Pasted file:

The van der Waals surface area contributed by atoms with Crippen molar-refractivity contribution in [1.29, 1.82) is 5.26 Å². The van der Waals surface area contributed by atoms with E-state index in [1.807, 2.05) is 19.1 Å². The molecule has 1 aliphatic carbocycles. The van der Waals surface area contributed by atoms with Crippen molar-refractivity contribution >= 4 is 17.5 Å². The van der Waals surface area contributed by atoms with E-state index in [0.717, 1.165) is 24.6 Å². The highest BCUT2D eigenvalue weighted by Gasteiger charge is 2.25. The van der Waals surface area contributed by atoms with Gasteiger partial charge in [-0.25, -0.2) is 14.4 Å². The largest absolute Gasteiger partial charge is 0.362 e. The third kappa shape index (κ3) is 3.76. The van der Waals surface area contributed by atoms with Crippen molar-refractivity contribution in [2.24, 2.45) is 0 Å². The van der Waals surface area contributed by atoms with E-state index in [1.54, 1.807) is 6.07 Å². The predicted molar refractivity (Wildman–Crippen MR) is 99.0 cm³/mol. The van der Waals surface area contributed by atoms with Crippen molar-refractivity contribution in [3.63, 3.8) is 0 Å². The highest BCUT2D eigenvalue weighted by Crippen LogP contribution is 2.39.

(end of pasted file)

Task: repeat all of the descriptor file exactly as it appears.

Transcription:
The van der Waals surface area contributed by atoms with Crippen molar-refractivity contribution in [1.29, 1.82) is 5.26 Å². The van der Waals surface area contributed by atoms with E-state index in [1.807, 2.05) is 19.1 Å². The molecule has 1 aliphatic carbocycles. The van der Waals surface area contributed by atoms with Crippen molar-refractivity contribution >= 4 is 17.5 Å². The van der Waals surface area contributed by atoms with E-state index in [0.717, 1.165) is 24.6 Å². The highest BCUT2D eigenvalue weighted by Gasteiger charge is 2.25. The van der Waals surface area contributed by atoms with Gasteiger partial charge in [-0.25, -0.2) is 14.4 Å². The largest absolute Gasteiger partial charge is 0.362 e. The third kappa shape index (κ3) is 3.76. The van der Waals surface area contributed by atoms with Crippen molar-refractivity contribution in [2.24, 2.45) is 0 Å². The van der Waals surface area contributed by atoms with E-state index in [1.54, 1.807) is 6.07 Å². The predicted molar refractivity (Wildman–Crippen MR) is 99.0 cm³/mol. The van der Waals surface area contributed by atoms with Crippen molar-refractivity contribution in [3.63, 3.8) is 0 Å². The highest BCUT2D eigenvalue weighted by Crippen LogP contribution is 2.39.